Beyond Regulation: a new approach to dealing with digital disruption
“Citizens are speaking to their governments using twenty-first-century technologies, governments are listening on twentieth-century technology and providing nineteenth-century solutions,” Secretary Madeleine K. Albright said in reference to challenges posed by computational propaganda. Governments around the world find themselves ill equipped to address the complexities of regulating the tech industry, let alone understand, control and predict the societal impacts of technology and the consequent threat it poses to democratic processes.
Recent elections in the United States, France, Brazil, and other countries unveiled how data breaches, dark ads, uncensored inflammatory speech and disinformation can be used to tilt the balance towards one side of the political spectrum and more often than not, towards radical factions. In response to this trend, governments have accelerated regulatory plans for tech companies: The French government recently imposed a digital tax to tech giants, accelerating the plan being discussed at the EU level to tax tech giants according to the countries where they generate revenues rather than where they are based. Germany’s Network Enforcement law imposes fines to such companies if they fail to comply with the requirements about hate speech on the country’s criminal code.
Facing increased pressure from governments, tech companies also offered self-regulatory measures having realized that taking control of and guiding the regulation debate according to their interests is far more advantageous than waiting for governments to build their own capacities to do so. The efforts of Facebook to disclose information about who pays for political ads and why they target specific users followed the scandal of dark ads during the 2016 US elections. Twitter took action to shut down millions of fake accounts.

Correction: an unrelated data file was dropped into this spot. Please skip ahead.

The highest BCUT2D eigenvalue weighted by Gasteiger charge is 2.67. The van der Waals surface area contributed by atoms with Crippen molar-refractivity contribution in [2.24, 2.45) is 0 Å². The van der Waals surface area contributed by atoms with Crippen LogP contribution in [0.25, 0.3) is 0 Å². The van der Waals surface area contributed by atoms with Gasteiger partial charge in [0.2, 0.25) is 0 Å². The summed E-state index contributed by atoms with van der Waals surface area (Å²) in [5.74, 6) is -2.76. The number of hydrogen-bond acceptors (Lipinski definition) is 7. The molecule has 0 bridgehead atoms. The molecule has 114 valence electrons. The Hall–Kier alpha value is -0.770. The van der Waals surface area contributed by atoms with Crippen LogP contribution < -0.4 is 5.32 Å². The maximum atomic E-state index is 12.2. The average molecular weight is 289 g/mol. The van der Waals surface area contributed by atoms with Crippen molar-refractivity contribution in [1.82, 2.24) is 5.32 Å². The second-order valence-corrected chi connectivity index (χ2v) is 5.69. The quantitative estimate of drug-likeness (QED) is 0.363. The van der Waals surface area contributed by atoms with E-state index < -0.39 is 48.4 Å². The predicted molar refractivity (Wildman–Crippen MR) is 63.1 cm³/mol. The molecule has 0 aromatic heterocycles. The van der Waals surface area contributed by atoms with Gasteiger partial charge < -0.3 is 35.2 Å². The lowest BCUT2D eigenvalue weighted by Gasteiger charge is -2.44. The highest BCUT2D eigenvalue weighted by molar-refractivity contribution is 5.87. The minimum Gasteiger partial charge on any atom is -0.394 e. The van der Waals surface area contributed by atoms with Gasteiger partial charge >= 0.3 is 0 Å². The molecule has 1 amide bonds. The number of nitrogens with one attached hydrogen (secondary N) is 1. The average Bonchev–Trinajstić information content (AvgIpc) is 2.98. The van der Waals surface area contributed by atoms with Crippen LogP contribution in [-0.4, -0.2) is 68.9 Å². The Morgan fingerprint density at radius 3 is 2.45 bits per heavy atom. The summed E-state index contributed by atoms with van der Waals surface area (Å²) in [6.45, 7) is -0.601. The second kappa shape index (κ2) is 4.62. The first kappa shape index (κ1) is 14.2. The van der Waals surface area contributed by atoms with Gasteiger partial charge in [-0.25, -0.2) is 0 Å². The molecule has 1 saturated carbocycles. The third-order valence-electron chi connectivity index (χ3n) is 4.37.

While tech companies’ self-regulatory measures have improved certain aspects of social media platforms, they fail to address the roots of the problem entrenched in their business models. Reducing the exposure of users to harmful content is only incentivized to the extent that such changes do not affect how long users stay on their platforms. After all, the time users are online exposed to ads is at the core of the tech business model, and the gratification users have while using such platforms is directly related to the likeability of the content they are exposed to. Algorithms successfully select pleasurable content to keep people on the platform, with the side-effect of reinforcing their political biases.
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Shortly after the 2016 US election results, Mark Zuckerberg stated that more than 99% of content people saw on Facebook leading up to the elections was “authentic” and people were exposed to only a very small amount of fake news and hoaxes. Studies proved him wrong, and the Cambridge Analytica scandal forced tech companies to offer quick solutions to avoid their products from being used for manipulation purposes.